According to the California licensing regulations, no child may be accepted until a daily inspection for illness has been completed. Every person bringing a child to the facility must remain until the health check has been completed by the teacher or designee & child is accepted.



Interpreting regulations & putting them into practice can be challenging. Below are strategies to ensure this component is met:


Where should health checks be done

Health checks are usually done in a location between the door & the sign-in sheet.

This allows for the health check & acceptance of the child to happen BEFORE the parent signs-in their child to care.

Occasionally, the health check may occur in a more private location, like in the case of a prolonged nit check.


When is a health check done

The health check is completed EVERYDAY, prior to the parent signing their child in for care.

A more thorough check must be done when:

  • Child returns to care after being absent due to an illness, such as the flu or diarrhea

  • Child has been exposed to a contagious disease either at home or school, such as Hand, Foot & Mouth Disease or Chicken Pox

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How are health checks done

Greet the child & parent/guardian. Ask the parent/guardian of a nonverbal child, “How is Susy doing today?”

“Was there anything different last night?”

“How did he/she sleep last night?”

“Are there any changes at home that may cause him/her to act differently today (death of a pet, illness or death of a relative, change in family structure, etc.)?”

Additionally, if the child is verbal, ask the child, “How are you today?” Listen to the child talk. Is the child complaining of anything? Is the child hoarse, wheezing or making other unusual sounds?

Look for signs of health or illness.

  • Breathing: 1) Is the child coughing? 2) Is the child breathing fast, or having difficulty breathing? 3) Is the child making any unusual sounds?

  • Skin: 1) Does the child look pale or flushed? 2) Do you see a rash, sores, swelling, or bruising? 3) Is the child scratching his/her skin or scalp?

  • Eyes, Nose, Ears, Mouth: 1) Do the child’s eyes look red, crusty, watery, or other than normal? 2) Is there a green runny nose? 3) Is the child pulling at his/her ears?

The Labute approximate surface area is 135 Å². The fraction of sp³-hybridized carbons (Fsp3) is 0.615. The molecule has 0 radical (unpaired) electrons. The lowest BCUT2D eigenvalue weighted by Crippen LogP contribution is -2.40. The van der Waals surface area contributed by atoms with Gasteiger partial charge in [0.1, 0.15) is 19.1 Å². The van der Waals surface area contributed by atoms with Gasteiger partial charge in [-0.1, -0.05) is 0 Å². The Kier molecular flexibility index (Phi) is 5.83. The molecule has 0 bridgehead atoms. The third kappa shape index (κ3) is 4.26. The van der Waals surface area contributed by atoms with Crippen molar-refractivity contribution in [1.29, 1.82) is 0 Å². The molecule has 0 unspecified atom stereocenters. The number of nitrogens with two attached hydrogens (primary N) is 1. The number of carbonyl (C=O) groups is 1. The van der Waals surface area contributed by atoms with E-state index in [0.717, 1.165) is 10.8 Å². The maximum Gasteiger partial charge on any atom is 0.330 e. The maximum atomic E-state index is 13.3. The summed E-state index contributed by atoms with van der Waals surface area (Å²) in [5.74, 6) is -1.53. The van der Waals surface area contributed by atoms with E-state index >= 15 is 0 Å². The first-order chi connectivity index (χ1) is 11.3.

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When a child is ill, the Keep Me Home If… handout/poster gives parents & teachers/providers the information they need to decide if a child should stay at home instead of attending care.

Note: This is the same poster referred to in the licensing video above.


What if I'm not sure whether to accept a child 

Put yourself in the shoes of the next parent in line.

If you would not want YOUR child to be in the classroom with the child you have concerns about, then the child should NOT be accepted.


When can an excluded child return to care

Children who are excluded for any of these reasons may return when:

  • Symptoms have disappeared, OR

  • Parent brings a doctor’s signed/dated note that the child is not contagious 

  • Child is completely clear of head lice & nits

  • Eye infections have been treated with medication & there is clearance from a doctor


What if a child get's ill while in care

Children who become ill during the day must be isolated from other children & made comfortable.

The child’s parent/caretaker or other authorized adult must be notified to pick the child up immediately.




Record Keeping

Once the daily health check has been completed & the child accepted, a system must be in place to document the daily health check was completed, such as checking the designated box on the sign-in sheet.



Are you ready to check for understanding? No worries, if you do not do well the first time, you can take the Knowledge Check a second time.

Good luck my friend!

Note: You must set-up a free account to run the Group Knowledge Checks


Title 22: Section 101226.1

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